Thursday, 5 April 2018

Intermediate Egrets

This is almost risible now! After two days of dry weather and no migrants in woodlots, I was almost forced to spend all day Thursday at Ding Shan after Intermediate Egrets Mesophoyx intermedia in order to 'complete the set' as it were. Not that I'm not enjoying looking at these birds (the egrets); in truth they are a 'set' that has just existed 'in the background' for a long time for me, as after ticking them all in my first week here I have since paid them little attention. Intermediate Egret is actually quite a nice one, being much more subtle than its congeners. 'High-breeding' plumage is rather unremarkable, with the yellow bill turning black and the eye a reddish-pink. The scapular plumes do get exceptionally long, though, exceeding even the toes in length in flight.

I only came across the one bird close to high-breeding plumage Thursday; other adults were still in the process of acquiring breeding plumage, but retained some or all of yellow irides, yellow in the bill, and shortish/'blunter-looking' scapular plumes.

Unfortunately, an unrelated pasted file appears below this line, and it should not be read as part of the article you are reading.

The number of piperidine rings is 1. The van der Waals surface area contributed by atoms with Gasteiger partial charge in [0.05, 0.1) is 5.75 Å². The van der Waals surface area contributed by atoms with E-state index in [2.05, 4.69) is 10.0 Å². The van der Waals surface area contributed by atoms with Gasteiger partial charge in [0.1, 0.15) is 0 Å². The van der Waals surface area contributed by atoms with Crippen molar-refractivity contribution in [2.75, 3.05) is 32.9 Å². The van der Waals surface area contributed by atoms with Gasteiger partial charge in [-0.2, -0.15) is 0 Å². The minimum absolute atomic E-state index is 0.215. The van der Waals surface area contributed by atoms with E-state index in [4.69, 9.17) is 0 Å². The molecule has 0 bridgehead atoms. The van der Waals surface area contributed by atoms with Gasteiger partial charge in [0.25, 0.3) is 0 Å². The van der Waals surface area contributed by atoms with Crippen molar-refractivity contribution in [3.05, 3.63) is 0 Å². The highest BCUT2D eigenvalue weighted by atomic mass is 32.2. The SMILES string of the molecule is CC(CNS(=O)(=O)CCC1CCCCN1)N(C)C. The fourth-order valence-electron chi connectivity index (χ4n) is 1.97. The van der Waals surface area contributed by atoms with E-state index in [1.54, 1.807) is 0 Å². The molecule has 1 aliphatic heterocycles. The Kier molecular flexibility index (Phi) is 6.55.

As most showed at least some traces of summer plumage, those that lacked scapular plumes I took to be first-summers (though they could also just be 'retarded' in some way).

Although by no means rare, Intermediate Egret requires a bit more effort to find. They prefer lush, verdant areas, and unlike other egrets tend not (at least here) to congregate anywhere in large numbers. I encountered most singly on Thursday, all in vegetated areas, and found them much more wary and difficult to approach than the other species I have recently been looking at. Although sometimes regarded as tricky to separate from Great Egret Ardea alba, in breeding plumage they actually bear a much stronger resemblance to Little Egret Egretta garzetta!

It's not entirely truthful to say that the last couple of days have been entirely migrant-free, as there was in fact a female Ashy Minivet Pericrocotus divaricatus in one of my woodlots Wednesday!

A change of fortunes is long overdue now, and this will hopefully happen before I find myself in the worrying position of starting to recognise individual egrets! Above photos taken in Ding Shan and Qi Gu, Tainan County 4-5/4/18.

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